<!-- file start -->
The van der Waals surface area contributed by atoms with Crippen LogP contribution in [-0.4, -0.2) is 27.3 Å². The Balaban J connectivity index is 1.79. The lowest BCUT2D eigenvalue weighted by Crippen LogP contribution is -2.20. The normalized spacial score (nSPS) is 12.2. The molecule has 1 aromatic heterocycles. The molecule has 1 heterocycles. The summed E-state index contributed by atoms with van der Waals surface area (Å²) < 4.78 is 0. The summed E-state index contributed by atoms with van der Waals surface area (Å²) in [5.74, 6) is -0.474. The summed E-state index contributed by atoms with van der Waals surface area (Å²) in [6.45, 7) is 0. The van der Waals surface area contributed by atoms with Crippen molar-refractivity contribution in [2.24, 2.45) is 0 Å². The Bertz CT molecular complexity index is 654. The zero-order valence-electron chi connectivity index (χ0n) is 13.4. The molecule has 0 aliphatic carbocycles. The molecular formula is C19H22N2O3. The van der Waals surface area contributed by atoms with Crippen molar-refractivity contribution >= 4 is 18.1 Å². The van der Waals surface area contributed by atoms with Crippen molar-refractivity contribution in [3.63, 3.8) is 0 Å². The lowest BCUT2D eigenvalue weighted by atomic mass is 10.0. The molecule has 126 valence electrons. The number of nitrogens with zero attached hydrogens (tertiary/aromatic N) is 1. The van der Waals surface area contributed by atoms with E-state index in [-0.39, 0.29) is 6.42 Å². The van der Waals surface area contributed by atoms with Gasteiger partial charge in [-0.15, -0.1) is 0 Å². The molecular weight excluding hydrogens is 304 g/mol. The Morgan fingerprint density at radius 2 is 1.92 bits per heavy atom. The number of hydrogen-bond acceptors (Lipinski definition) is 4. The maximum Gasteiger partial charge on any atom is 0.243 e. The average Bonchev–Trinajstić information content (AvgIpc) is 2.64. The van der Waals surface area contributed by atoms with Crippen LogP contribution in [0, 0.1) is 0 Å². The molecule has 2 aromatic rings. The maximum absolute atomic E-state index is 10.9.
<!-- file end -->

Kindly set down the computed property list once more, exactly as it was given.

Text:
The van der Waals surface area contributed by atoms with Crippen LogP contribution in [-0.4, -0.2) is 27.3 Å². The Balaban J connectivity index is 1.79. The lowest BCUT2D eigenvalue weighted by Crippen LogP contribution is -2.20. The normalized spacial score (nSPS) is 12.2. The molecule has 1 aromatic heterocycles. The molecule has 1 heterocycles. The summed E-state index contributed by atoms with van der Waals surface area (Å²) < 4.78 is 0. The summed E-state index contributed by atoms with van der Waals surface area (Å²) in [5.74, 6) is -0.474. The summed E-state index contributed by atoms with van der Waals surface area (Å²) in [6.45, 7) is 0. The van der Waals surface area contributed by atoms with Crippen molar-refractivity contribution in [2.24, 2.45) is 0 Å². The Bertz CT molecular complexity index is 654. The zero-order valence-electron chi connectivity index (χ0n) is 13.4. The molecule has 0 aliphatic carbocycles. The molecular formula is C19H22N2O3. The van der Waals surface area contributed by atoms with Crippen molar-refractivity contribution >= 4 is 18.1 Å². The van der Waals surface area contributed by atoms with Crippen molar-refractivity contribution in [3.63, 3.8) is 0 Å². The lowest BCUT2D eigenvalue weighted by atomic mass is 10.0. The molecule has 126 valence electrons. The number of nitrogens with zero attached hydrogens (tertiary/aromatic N) is 1. The van der Waals surface area contributed by atoms with E-state index in [-0.39, 0.29) is 6.42 Å². The van der Waals surface area contributed by atoms with Gasteiger partial charge in [-0.15, -0.1) is 0 Å². The molecular weight excluding hydrogens is 304 g/mol. The Morgan fingerprint density at radius 2 is 1.92 bits per heavy atom. The number of hydrogen-bond acceptors (Lipinski definition) is 4. The maximum Gasteiger partial charge on any atom is 0.243 e. The average Bonchev–Trinajstić information content (AvgIpc) is 2.64. The van der Waals surface area contributed by atoms with Crippen LogP contribution in [0, 0.1) is 0 Å². The molecule has 2 aromatic rings. The maximum absolute atomic E-state index is 10.9.